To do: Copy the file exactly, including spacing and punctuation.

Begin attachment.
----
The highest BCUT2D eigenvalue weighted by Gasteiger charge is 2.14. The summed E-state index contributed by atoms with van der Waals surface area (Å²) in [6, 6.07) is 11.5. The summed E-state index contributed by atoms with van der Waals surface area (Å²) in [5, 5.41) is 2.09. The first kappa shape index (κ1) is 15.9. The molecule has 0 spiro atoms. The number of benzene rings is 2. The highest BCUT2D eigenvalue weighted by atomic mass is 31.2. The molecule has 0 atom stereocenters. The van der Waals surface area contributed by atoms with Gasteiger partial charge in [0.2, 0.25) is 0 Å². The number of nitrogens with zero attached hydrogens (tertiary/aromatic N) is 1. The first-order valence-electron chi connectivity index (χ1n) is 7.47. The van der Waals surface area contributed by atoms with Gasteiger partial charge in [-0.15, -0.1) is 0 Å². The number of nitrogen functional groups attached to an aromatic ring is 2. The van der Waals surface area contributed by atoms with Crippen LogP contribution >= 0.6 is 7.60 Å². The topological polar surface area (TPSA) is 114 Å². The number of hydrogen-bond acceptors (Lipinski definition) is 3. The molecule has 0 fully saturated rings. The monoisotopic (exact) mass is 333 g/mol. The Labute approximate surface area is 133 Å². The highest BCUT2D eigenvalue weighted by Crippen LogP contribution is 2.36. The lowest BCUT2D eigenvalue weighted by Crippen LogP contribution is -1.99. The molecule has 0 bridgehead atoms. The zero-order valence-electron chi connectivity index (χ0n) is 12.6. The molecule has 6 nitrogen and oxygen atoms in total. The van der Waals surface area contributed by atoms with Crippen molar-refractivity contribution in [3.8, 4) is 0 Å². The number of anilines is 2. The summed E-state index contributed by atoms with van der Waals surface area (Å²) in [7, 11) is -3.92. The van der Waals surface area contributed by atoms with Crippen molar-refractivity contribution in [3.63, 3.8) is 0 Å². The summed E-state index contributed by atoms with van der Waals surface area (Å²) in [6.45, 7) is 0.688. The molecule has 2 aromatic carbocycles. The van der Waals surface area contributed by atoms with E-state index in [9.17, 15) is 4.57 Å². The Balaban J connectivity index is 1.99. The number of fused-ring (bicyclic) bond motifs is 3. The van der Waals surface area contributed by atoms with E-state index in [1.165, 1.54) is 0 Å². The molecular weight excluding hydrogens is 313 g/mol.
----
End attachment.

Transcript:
The highest BCUT2D eigenvalue weighted by Gasteiger charge is 2.14. The summed E-state index contributed by atoms with van der Waals surface area (Å²) in [6, 6.07) is 11.5. The summed E-state index contributed by atoms with van der Waals surface area (Å²) in [5, 5.41) is 2.09. The first kappa shape index (κ1) is 15.9. The molecule has 0 spiro atoms. The number of benzene rings is 2. The highest BCUT2D eigenvalue weighted by atomic mass is 31.2. The molecule has 0 atom stereocenters. The van der Waals surface area contributed by atoms with Gasteiger partial charge in [0.2, 0.25) is 0 Å². The number of nitrogens with zero attached hydrogens (tertiary/aromatic N) is 1. The first-order valence-electron chi connectivity index (χ1n) is 7.47. The van der Waals surface area contributed by atoms with Gasteiger partial charge in [-0.15, -0.1) is 0 Å². The number of nitrogen functional groups attached to an aromatic ring is 2. The van der Waals surface area contributed by atoms with Crippen LogP contribution >= 0.6 is 7.60 Å². The topological polar surface area (TPSA) is 114 Å². The number of hydrogen-bond acceptors (Lipinski definition) is 3. The molecule has 0 fully saturated rings. The monoisotopic (exact) mass is 333 g/mol. The Labute approximate surface area is 133 Å². The highest BCUT2D eigenvalue weighted by Crippen LogP contribution is 2.36. The lowest BCUT2D eigenvalue weighted by Crippen LogP contribution is -1.99. The molecule has 0 bridgehead atoms. The zero-order valence-electron chi connectivity index (χ0n) is 12.6. The molecule has 6 nitrogen and oxygen atoms in total. The van der Waals surface area contributed by atoms with Crippen molar-refractivity contribution in [3.8, 4) is 0 Å². The number of anilines is 2. The summed E-state index contributed by atoms with van der Waals surface area (Å²) in [7, 11) is -3.92. The van der Waals surface area contributed by atoms with Crippen molar-refractivity contribution in [3.63, 3.8) is 0 Å². The summed E-state index contributed by atoms with van der Waals surface area (Å²) in [6.45, 7) is 0.688. The molecule has 2 aromatic carbocycles. The van der Waals surface area contributed by atoms with E-state index in [9.17, 15) is 4.57 Å². The Balaban J connectivity index is 1.99. The number of fused-ring (bicyclic) bond motifs is 3. The van der Waals surface area contributed by atoms with E-state index in [1.165, 1.54) is 0 Å². The molecular weight excluding hydrogens is 313 g/mol.